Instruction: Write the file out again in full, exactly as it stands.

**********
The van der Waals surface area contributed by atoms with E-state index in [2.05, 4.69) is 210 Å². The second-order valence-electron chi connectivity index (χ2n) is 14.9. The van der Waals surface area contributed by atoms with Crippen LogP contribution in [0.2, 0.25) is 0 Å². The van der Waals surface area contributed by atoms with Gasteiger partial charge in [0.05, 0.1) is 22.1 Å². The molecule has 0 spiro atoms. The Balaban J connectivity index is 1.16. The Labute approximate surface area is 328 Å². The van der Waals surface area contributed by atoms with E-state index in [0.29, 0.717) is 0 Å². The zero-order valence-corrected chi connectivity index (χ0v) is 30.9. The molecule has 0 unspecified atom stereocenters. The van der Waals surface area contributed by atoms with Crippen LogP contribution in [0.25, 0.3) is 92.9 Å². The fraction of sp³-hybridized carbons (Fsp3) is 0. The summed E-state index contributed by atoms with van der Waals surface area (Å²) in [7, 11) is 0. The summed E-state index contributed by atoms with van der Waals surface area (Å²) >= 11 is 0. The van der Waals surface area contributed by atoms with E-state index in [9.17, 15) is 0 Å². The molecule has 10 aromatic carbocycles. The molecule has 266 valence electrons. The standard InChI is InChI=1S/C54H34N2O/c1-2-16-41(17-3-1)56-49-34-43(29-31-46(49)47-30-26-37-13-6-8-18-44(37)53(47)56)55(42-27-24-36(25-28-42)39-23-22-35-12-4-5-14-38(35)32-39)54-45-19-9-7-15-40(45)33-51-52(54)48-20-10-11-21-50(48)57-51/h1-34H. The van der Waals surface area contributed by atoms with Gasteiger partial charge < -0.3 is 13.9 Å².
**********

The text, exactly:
The van der Waals surface area contributed by atoms with E-state index in [2.05, 4.69) is 210 Å². The second-order valence-electron chi connectivity index (χ2n) is 14.9. The van der Waals surface area contributed by atoms with Crippen LogP contribution in [0.2, 0.25) is 0 Å². The van der Waals surface area contributed by atoms with Gasteiger partial charge in [0.05, 0.1) is 22.1 Å². The molecule has 0 spiro atoms. The Balaban J connectivity index is 1.16. The Labute approximate surface area is 328 Å². The van der Waals surface area contributed by atoms with E-state index in [0.29, 0.717) is 0 Å². The zero-order valence-corrected chi connectivity index (χ0v) is 30.9. The molecule has 0 unspecified atom stereocenters. The van der Waals surface area contributed by atoms with Crippen LogP contribution in [0.25, 0.3) is 92.9 Å². The fraction of sp³-hybridized carbons (Fsp3) is 0. The summed E-state index contributed by atoms with van der Waals surface area (Å²) in [7, 11) is 0. The summed E-state index contributed by atoms with van der Waals surface area (Å²) >= 11 is 0. The van der Waals surface area contributed by atoms with E-state index in [9.17, 15) is 0 Å². The molecule has 10 aromatic carbocycles. The molecule has 266 valence electrons. The standard InChI is InChI=1S/C54H34N2O/c1-2-16-41(17-3-1)56-49-34-43(29-31-46(49)47-30-26-37-13-6-8-18-44(37)53(47)56)55(42-27-24-36(25-28-42)39-23-22-35-12-4-5-14-38(35)32-39)54-45-19-9-7-15-40(45)33-51-52(54)48-20-10-11-21-50(48)57-51/h1-34H. The van der Waals surface area contributed by atoms with Gasteiger partial charge < -0.3 is 13.9 Å².